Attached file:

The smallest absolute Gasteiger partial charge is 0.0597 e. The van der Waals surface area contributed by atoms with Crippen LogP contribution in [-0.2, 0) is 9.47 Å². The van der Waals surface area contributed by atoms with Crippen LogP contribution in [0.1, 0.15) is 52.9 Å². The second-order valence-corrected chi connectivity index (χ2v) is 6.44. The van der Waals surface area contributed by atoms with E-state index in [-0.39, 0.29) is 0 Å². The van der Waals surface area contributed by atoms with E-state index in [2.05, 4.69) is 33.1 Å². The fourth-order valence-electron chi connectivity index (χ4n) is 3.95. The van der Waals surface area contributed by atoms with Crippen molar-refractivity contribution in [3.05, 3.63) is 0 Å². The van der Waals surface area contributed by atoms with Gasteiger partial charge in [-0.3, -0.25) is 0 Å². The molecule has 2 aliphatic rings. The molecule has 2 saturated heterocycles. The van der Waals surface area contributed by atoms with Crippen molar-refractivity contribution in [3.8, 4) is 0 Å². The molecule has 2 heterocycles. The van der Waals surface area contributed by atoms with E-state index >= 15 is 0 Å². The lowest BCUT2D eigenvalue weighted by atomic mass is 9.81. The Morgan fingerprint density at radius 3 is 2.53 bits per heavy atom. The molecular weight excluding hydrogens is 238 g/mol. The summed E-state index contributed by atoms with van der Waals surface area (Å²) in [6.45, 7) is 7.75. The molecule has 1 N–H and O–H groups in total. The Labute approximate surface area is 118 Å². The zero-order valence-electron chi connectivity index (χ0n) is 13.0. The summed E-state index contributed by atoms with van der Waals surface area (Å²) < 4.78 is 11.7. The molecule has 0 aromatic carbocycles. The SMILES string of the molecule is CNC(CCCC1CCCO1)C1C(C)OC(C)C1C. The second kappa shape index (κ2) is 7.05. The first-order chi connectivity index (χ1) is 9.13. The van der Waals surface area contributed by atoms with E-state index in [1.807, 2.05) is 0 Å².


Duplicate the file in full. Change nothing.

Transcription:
The smallest absolute Gasteiger partial charge is 0.0597 e. The van der Waals surface area contributed by atoms with Crippen LogP contribution in [-0.2, 0) is 9.47 Å². The van der Waals surface area contributed by atoms with Crippen LogP contribution in [0.1, 0.15) is 52.9 Å². The second-order valence-corrected chi connectivity index (χ2v) is 6.44. The van der Waals surface area contributed by atoms with E-state index in [-0.39, 0.29) is 0 Å². The van der Waals surface area contributed by atoms with E-state index in [2.05, 4.69) is 33.1 Å². The fourth-order valence-electron chi connectivity index (χ4n) is 3.95. The van der Waals surface area contributed by atoms with Crippen molar-refractivity contribution in [3.05, 3.63) is 0 Å². The van der Waals surface area contributed by atoms with Gasteiger partial charge in [-0.3, -0.25) is 0 Å². The molecule has 2 aliphatic rings. The molecule has 2 saturated heterocycles. The van der Waals surface area contributed by atoms with Crippen molar-refractivity contribution in [3.8, 4) is 0 Å². The molecule has 2 heterocycles. The van der Waals surface area contributed by atoms with E-state index >= 15 is 0 Å². The lowest BCUT2D eigenvalue weighted by atomic mass is 9.81. The Morgan fingerprint density at radius 3 is 2.53 bits per heavy atom. The molecular weight excluding hydrogens is 238 g/mol. The summed E-state index contributed by atoms with van der Waals surface area (Å²) in [6.45, 7) is 7.75. The molecule has 1 N–H and O–H groups in total. The Labute approximate surface area is 118 Å². The zero-order valence-electron chi connectivity index (χ0n) is 13.0. The summed E-state index contributed by atoms with van der Waals surface area (Å²) < 4.78 is 11.7. The molecule has 0 aromatic carbocycles. The SMILES string of the molecule is CNC(CCCC1CCCO1)C1C(C)OC(C)C1C. The second kappa shape index (κ2) is 7.05. The first-order chi connectivity index (χ1) is 9.13. The van der Waals surface area contributed by atoms with E-state index in [1.807, 2.05) is 0 Å².